Not even when the fat lady sings
Ben was in pain. It was not the kind of pain that you can take medicine for and make it go away. This was deeper. It was an ache that reached right inside of him, grabbed hold of his soul and clenched it as tightly as possible. It was a pain that could not be soothed.
For two months, nothing could make it any better. Not even words of comfort from older and wiser friends. Not even music of all sorts. Not even movies to make his mind wander off. Not even alcohol.
But one day, the pain changed.
It became one that devoured his insides. He could feel it grasping his lower belly and causing him to fold into two as he fell to the floor, entangled like a baby ape.
That is how his aunt found him when she came to check up on him with a freshly baked carrot cake in hand.
Ben barely managed to utter that he was in too much pain to even move. He was rushed to the hospital and told that his sadness – his untreatable pain – had severely damaged his kidneys, to the point that they were no longer functional. His left kidney had to be removed immediately, but his right one was only in danger. He had to have a kidney transplant in order to be sure that he would not face any future risk that would endanger his very life.
Ben was of a rare blood type and kidney donors that were an exact match were hard to find. But, somehow, he was lucky. The “rare kind of lucky”, the doctor said, as a donor was found within 24 hours. It was a perfect match and the operation was a success. Ben was given a list of things to do, to eat, to take care of. “Get rid of sadness” was written in capitals at the bottom. But anyone who has ever been heart-broken knows that this is an almost impossible task.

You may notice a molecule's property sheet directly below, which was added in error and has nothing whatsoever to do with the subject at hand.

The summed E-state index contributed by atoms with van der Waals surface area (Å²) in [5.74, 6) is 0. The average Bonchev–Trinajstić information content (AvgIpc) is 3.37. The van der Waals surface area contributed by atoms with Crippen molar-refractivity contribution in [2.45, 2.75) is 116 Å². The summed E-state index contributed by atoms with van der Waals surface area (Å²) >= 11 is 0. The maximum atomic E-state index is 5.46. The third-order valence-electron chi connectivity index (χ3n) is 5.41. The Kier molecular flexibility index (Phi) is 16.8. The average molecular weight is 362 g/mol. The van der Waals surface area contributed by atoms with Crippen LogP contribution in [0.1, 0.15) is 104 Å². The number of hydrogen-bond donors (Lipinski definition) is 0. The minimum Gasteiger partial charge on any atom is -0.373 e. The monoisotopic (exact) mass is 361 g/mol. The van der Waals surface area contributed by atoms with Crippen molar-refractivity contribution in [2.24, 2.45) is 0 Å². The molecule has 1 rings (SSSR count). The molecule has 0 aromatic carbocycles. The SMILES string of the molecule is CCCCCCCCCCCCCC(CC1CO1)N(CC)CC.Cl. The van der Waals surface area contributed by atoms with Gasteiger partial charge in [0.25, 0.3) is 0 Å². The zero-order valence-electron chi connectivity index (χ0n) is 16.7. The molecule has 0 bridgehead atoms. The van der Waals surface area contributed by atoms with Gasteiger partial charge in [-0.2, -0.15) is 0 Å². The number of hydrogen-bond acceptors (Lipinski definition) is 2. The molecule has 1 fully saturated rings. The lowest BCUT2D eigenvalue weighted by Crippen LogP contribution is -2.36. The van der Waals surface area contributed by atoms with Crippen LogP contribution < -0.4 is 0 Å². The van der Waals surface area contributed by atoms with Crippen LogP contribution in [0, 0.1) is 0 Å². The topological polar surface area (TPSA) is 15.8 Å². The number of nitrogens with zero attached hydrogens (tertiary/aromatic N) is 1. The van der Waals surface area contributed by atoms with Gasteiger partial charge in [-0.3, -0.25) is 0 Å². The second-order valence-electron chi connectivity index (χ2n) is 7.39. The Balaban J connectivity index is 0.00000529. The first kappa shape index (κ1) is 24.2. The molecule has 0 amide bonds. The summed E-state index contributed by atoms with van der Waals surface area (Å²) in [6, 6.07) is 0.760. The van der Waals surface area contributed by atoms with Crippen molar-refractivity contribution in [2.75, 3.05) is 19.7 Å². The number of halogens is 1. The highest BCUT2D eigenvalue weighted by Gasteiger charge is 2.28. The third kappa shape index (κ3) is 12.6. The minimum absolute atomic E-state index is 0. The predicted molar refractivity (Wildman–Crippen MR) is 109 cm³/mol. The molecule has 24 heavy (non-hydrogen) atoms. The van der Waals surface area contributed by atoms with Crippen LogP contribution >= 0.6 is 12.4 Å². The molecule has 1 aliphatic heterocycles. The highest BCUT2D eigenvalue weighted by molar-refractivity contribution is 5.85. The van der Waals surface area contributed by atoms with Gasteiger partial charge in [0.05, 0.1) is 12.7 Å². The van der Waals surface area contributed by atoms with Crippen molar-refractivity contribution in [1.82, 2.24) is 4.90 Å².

The day after his surgery, Ben insisted on being told who his donor was. The doctor told him it was against medical practice, but he said the donor was asked and had no objection. In fact, the donor themselves wanted to come by and see how their new kidney-host was doing. Ben nodded, his curiosity rising.
As the door opened, he saw her. She was even more beautiful than he remembered, with a smile that made his heart pound and her eyes sparkling so brightly they lit up the entire room. He had not seen Lucy for two months now.
“I thought it was over,” he told her, his eyes welling up. “Yet, you came and saved me.”
“Honey, it is never over with us,” she replied, equally moved to tears. “Not even when the fat lady sings.”